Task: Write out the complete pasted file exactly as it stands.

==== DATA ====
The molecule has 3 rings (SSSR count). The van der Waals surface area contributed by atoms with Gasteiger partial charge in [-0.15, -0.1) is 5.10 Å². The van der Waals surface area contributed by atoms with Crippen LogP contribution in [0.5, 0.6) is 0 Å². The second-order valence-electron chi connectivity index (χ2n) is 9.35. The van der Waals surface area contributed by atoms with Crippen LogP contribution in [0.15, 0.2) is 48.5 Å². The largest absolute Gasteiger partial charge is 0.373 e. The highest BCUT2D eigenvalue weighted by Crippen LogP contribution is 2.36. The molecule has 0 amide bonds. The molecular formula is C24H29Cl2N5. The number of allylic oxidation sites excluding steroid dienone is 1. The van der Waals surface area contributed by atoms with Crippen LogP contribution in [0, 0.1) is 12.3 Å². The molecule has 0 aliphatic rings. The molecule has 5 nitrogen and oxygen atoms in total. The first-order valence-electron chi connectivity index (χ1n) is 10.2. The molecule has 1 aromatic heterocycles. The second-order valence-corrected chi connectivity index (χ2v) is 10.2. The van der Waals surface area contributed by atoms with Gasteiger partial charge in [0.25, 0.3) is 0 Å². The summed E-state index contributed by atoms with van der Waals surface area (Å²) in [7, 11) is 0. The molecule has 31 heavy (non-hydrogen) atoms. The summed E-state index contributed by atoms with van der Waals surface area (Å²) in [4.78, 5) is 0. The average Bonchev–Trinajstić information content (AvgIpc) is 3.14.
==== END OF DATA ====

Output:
The molecule has 3 rings (SSSR count). The van der Waals surface area contributed by atoms with Gasteiger partial charge in [-0.15, -0.1) is 5.10 Å². The van der Waals surface area contributed by atoms with Crippen LogP contribution in [0.5, 0.6) is 0 Å². The second-order valence-electron chi connectivity index (χ2n) is 9.35. The van der Waals surface area contributed by atoms with Crippen LogP contribution in [0.15, 0.2) is 48.5 Å². The largest absolute Gasteiger partial charge is 0.373 e. The highest BCUT2D eigenvalue weighted by Crippen LogP contribution is 2.36. The molecule has 0 amide bonds. The molecular formula is C24H29Cl2N5. The number of allylic oxidation sites excluding steroid dienone is 1. The van der Waals surface area contributed by atoms with Crippen LogP contribution in [0, 0.1) is 12.3 Å². The molecule has 0 aliphatic rings. The molecule has 5 nitrogen and oxygen atoms in total. The first-order valence-electron chi connectivity index (χ1n) is 10.2. The molecule has 1 aromatic heterocycles. The second-order valence-corrected chi connectivity index (χ2v) is 10.2. The van der Waals surface area contributed by atoms with Gasteiger partial charge in [0.25, 0.3) is 0 Å². The summed E-state index contributed by atoms with van der Waals surface area (Å²) in [7, 11) is 0. The molecule has 31 heavy (non-hydrogen) atoms. The summed E-state index contributed by atoms with van der Waals surface area (Å²) in [4.78, 5) is 0. The average Bonchev–Trinajstić information content (AvgIpc) is 3.14.